Our tree-embedding result is obtained by combining the approach from [FRT03] with the algorithm of Lee and Sidiropoulos [LS10] for computing random partitions for graphs of small genus. We remark however that the algorithm of [FRT03] computes an embedding into an ultrametric1, and it can be shown that even a single shortest path cannot be embedded into a random ultrametric with distortion better than . We therefore need new ideas to obtain distortion . One key ingredient towards this is a new random decomposition scheme, which we refer to as alternating partitions, and which takes into account the topology of the paths that we wish to partition. These techniques might be of independent interest.

1.2 Applications

Optimization

As in the case of stochastic embeddings of arbitrary metrics into trees [Bar96], we obtain a general reduction from a class of optimization problems on genus- graphs, to their restriction on planar graphs. We now state precisely the reduction. Let be a set, a set of non-negative vectors corresponding all feasible solutions for a minimization problem, and . Then, we define the linear minimization problem to be the computational problem where we are given a graph , and we are asked to find , minimizing

Observe that this definition captures a very general class of problems. For example, MST can be encoded by letting be the set of indicator vectors of the edges of all spanning trees on , and the all-ones vector. Similarly, one can easily encode problems such as TSP, Facility-Location, -Server, Bi-Chromatic Matching, etc.

We can now state an immediate Corollary of our embedding result.

Corollary 1.2.

Let be a linear minimization problem. If there exists a polynomial-time -approximation algorithm for on planar graphs, then there exists a randomized polynomial-time -approximation algorithm for on graphs of genus .

Metric embeddings

One of the most intriguing open problems in the theory of metric embeddings is determining the optimal distortion for embedding planar graphs, and more generally graphs that exclude a fixed minor, into (see e.g. [LLR94, GNRS99, CGN03, LS09]). We remark that by the work of Linial, London, and Rabinovich [LLR94], this distortion equals precisely the maximum multi-commodity max-flow/min-cut gap on these graphs, and is therefore of central importance in divide-and-conquer algorithms that are based on Sparsest-Cut [LR99, ARV04]. Our embedding result immediately implies the following corollary. The first proof of this statement was given in [LS10], where it was derived via a fairly complicated argument.

Corollary 1.3.

If all planar graphs embed into with distortion at most , then all graphs of genus embed into with distortion .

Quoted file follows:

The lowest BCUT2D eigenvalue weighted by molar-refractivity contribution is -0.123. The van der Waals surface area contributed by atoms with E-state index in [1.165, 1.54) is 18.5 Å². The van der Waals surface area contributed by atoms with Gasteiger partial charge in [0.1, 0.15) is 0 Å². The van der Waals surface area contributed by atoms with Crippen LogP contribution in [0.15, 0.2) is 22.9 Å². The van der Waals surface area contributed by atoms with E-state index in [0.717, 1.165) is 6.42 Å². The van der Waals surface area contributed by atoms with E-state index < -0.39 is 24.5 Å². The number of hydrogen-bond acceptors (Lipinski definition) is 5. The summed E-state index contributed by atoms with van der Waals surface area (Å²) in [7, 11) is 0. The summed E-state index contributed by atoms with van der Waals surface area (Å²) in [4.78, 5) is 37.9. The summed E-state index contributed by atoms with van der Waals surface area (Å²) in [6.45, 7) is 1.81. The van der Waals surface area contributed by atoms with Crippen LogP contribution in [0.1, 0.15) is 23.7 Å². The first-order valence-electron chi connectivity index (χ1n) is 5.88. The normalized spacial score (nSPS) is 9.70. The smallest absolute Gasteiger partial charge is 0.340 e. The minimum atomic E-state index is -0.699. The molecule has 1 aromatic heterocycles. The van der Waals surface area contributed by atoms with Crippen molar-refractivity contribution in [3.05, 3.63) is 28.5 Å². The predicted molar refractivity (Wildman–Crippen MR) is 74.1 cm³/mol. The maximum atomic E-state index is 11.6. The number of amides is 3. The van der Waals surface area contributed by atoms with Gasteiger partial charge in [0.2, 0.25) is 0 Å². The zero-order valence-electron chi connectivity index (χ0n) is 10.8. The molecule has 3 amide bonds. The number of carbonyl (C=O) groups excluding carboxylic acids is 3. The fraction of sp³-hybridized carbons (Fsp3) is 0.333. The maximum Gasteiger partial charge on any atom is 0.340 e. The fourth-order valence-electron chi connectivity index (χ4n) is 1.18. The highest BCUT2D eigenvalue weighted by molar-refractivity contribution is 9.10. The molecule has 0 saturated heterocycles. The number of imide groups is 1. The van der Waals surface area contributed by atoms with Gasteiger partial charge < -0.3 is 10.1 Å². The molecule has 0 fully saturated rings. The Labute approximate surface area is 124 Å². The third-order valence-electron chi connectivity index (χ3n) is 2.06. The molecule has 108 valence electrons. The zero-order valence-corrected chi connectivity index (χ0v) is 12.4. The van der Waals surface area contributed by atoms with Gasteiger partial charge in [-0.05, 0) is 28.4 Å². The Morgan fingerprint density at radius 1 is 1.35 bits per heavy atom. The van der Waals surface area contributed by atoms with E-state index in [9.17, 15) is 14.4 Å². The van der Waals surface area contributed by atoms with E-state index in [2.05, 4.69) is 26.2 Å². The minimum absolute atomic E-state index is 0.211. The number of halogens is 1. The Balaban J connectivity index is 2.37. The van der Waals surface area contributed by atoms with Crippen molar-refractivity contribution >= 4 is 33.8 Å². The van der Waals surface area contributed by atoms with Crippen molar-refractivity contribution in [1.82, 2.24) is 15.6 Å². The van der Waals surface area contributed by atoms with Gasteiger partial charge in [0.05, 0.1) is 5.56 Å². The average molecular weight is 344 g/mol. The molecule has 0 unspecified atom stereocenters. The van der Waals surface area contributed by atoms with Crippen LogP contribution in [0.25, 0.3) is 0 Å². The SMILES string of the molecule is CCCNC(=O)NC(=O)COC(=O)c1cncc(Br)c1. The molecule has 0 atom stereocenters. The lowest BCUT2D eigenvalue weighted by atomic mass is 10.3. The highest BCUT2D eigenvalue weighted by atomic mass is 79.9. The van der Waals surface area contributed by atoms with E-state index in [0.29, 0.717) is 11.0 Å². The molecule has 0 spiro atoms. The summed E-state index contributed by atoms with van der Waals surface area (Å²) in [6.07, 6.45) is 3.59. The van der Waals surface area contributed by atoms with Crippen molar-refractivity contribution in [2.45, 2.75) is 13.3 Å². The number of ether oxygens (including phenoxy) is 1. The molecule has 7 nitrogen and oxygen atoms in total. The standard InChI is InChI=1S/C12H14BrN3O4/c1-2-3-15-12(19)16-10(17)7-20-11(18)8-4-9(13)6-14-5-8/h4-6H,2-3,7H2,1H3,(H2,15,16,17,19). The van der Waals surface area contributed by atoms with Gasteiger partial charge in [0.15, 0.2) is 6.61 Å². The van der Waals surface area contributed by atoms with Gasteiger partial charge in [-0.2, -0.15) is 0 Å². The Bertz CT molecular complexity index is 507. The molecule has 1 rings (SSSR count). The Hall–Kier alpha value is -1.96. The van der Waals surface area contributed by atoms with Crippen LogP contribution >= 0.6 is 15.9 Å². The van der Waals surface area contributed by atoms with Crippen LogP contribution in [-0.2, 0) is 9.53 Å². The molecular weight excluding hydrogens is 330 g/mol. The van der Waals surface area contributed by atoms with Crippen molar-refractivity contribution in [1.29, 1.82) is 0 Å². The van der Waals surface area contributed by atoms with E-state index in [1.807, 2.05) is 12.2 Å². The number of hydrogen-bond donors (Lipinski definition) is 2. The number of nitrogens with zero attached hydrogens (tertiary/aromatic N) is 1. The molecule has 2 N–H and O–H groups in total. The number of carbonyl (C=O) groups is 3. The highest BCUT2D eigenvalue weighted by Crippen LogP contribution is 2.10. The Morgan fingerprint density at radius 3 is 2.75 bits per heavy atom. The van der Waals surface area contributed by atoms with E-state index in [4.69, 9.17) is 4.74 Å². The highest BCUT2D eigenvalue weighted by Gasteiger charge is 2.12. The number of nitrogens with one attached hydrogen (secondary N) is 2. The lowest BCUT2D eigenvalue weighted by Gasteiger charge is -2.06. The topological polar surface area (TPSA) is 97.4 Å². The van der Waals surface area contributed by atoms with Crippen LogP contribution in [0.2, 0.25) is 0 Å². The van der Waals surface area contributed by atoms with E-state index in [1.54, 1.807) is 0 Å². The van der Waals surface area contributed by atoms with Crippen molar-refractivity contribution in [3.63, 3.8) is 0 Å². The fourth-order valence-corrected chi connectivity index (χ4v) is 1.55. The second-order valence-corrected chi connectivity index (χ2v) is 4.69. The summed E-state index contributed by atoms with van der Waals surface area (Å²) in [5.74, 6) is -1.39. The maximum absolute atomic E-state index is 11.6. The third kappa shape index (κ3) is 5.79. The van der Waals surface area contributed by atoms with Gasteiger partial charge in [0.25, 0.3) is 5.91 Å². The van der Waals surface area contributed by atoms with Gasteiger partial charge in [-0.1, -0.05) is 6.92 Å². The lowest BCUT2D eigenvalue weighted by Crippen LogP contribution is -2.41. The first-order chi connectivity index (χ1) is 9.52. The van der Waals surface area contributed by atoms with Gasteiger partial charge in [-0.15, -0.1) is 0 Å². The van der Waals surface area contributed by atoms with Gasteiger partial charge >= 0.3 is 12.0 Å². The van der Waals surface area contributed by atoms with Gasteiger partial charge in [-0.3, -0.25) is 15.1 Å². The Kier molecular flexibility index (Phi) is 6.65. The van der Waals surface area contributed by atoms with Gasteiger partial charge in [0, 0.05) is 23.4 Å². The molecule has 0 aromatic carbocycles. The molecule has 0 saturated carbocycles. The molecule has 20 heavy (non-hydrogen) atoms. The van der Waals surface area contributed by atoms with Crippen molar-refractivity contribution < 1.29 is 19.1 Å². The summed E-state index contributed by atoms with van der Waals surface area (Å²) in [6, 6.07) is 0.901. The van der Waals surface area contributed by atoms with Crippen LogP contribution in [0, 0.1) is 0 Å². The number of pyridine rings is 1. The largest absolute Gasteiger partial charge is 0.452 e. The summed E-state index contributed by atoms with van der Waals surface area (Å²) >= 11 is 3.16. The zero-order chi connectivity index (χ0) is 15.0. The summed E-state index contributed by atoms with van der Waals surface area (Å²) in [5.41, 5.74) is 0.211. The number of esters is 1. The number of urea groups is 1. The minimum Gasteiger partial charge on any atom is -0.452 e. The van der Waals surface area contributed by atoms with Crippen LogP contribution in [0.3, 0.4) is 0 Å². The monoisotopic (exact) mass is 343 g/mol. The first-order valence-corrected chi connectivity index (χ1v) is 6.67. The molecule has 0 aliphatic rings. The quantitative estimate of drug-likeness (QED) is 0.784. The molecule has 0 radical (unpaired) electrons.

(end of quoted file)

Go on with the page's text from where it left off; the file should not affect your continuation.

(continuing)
1.3 Preliminaries

Throughout the paper, we consider graphs with a non-negative length function . For a pair , we denote the length of the shortest path between and in , with the lengths of edges given by , by . Unless otherwise stated, we restrict our attention to finite graphs.

Graphs on surfaces

Let us recall some notions from topological graph theory (an in-depth exposition can be found in [MT01]). A surface is a compact connected 2-dimensional manifold, without boundary. For a graph we can define a one-dimensional simplicial complex associated with as follows: The -cells of are the vertices of , and for each edge of , there is a -cell in connecting and . A drawing of on a surface is a continuous injection . The orientable genus of a graph is the smallest integer such that can be drawn into a sphere with handles. Note that a graph of genus is a planar graph.

Metric embeddings

A mapping between two metric spaces and is non-contracting if for all . If is any finite metric space, and is a family of finite metric spaces, we say that admits a stochastic -embedding into if there exists a random metric space and a random non-contracting mapping such that for every ,

(1)

The infimal such that (1) holds is the distortion of the stochastic embedding. A detailed exposition of results on metric embeddings can be found in [Ind01] and [Mat02].

1.4 Organization

The rest of the paper is organized as follows. In Section 2 we show that in any graph of genus , we can find a collection of shortest paths with a common end-point, whose removal leaves a planar graph. In Section 3 we define alternating partitions for the metric space induced on these paths. Using these partitions, we show in Section 4 how to embed into a random tree, with distortion . Finally, in Section 5 we combine this tree embedding with the Peeling Lemma, to obtain our main result.

2 Homotopy generators

Let be a genus- graph embedded into an orientable genus- surface , and let be a vertex of . A system of loops with basepoint is a collection of cycles containing , such that the complement of in is homeomorphic to a disk. Examples of systems of loops are depicted in figure 1 (see also [EW05] for a detailed exposition). The set of cycles in a system of loops generate the fundamental group .

Figure 1: Example of systems of loops for surfaces of genus one and two.

A system of loops is called optimal if every is the shortest cycle in its homotopy class. Algorithms for computing optimal systems of loops have been given by Colin de Verdière and Lazarus [dVL02] and by Erickson and Whittlesey [EW05]. The later algorithm has the property that each cycle can be decomposed into either two shortest paths with common end-point , or two such shortest paths, and an edge between the other two end-points. We therefore have the following.

Lemma 2.1 (Greedy homotopy generators [Ew05]).

Let be a graph embedded into an orientable surface of genus . Then, there exists a subgraph of satisfying the following properties: